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Inorganic Chemistry

AI finds single-molecule magnets

Researchers use deep learning to find single-molecule magnets in a haystack of crystal structures

by Fionna Samuels
March 8, 2024

Line structure of a dysprosium-salen coordination complex.
A metal-salen complex this new deep learning program accurately predicted to be a single-molecule magnet from a pool of 20,000 crystal structures

The binary nature of single-molecule magnets—metal coordination complexes with switchable magnetic polarity—makes them good candidates for designing new technologies like miniaturized memory storage devices and quantum computers. Each material’s crystal structure determines its specific properties and potential uses. But first, scientists must find a single-molecule magnet find among a sea of other, nonmagnetic metal complexes.

Now a team at the Tokyo University of Science has designed an artificial intelligence program “able to predict the [magnetic] properties of a metal complex solely from images,” according to lead investigator Takashiro Akitsu (IUCrJ 2024, DOI: 10.1107/S2052252524000770). His team created a training dataset by sifting through 800 papers describing metals coordinated with salen-type ligands—organic ligands with N2O2donor sites—and converting the complexes’ crystal structures into 3D images. Some complexes exhibited magnetism, while others did not. After training on this dataset, the deep learning algorithm was able to correctly identify single-molecule magnets from a pool of 20,000 metal complexes with similar, salen-type ligands in the Cambridge Structural Database.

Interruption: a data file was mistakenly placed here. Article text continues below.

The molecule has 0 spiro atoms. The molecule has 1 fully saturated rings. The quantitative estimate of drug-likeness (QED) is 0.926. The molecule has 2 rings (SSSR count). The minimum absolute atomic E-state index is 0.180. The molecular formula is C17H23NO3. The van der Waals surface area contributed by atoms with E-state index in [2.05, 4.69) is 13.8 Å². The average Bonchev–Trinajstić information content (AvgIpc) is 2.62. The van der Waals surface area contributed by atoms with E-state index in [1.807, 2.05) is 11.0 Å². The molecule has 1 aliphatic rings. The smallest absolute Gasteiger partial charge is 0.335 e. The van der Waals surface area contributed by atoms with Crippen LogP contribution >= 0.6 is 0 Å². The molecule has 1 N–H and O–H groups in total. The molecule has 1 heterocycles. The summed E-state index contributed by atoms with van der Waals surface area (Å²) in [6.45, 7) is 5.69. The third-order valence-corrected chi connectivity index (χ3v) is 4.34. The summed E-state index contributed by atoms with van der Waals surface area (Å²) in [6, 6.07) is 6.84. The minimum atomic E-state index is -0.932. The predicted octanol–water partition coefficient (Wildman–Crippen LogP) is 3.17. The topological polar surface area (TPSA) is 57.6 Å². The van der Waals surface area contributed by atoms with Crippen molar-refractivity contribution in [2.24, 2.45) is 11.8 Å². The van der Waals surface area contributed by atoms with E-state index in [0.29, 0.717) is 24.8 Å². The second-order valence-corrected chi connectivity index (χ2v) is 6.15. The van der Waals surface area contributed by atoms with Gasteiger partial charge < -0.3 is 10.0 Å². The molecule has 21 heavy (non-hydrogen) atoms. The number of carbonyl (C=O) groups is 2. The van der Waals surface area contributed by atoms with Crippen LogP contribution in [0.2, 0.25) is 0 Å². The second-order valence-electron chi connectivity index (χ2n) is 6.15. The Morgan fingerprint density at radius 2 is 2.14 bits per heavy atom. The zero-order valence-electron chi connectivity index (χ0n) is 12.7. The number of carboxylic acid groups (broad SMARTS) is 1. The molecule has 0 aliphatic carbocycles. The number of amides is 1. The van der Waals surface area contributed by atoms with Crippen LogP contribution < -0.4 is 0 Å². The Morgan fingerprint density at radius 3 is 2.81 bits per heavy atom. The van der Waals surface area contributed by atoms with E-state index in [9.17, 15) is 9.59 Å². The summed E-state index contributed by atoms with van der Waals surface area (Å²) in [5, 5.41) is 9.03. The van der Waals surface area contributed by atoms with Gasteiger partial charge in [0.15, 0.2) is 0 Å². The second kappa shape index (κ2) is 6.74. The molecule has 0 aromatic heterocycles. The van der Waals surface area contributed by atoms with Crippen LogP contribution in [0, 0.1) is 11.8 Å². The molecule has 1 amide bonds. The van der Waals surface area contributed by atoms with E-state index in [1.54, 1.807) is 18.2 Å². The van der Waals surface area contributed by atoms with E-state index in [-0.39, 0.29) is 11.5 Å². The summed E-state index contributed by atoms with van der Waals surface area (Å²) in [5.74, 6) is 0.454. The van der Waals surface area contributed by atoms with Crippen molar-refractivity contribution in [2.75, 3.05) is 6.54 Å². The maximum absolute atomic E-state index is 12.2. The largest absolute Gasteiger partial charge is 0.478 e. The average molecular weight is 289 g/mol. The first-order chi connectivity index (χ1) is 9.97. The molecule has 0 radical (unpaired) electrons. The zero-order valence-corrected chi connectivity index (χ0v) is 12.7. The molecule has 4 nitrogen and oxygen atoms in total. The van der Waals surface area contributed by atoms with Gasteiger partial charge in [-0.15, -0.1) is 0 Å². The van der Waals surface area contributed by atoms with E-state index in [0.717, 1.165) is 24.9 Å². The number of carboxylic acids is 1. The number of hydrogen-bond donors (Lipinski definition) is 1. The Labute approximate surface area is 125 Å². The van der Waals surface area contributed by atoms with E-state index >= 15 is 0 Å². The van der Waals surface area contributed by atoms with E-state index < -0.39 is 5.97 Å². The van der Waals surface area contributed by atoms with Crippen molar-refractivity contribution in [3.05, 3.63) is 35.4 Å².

“I see this as an augmenting tool rather than a tool that’s going to substitute for a solid-state chemist,” says Prasanna Balachandran, a computational materials scientist at the University of Virginia unaffiliated with the work. However, he says it’s possible that a deep learning program was unnecessary because there are other less computationally intensive machine learning techniques available. Ultimately, Balachandran hopes this work nucleates more collaboration between the data and materials science communities. By embracing the technology, he says, researchers could quickly and cheaply discover new single-molecule magnets.



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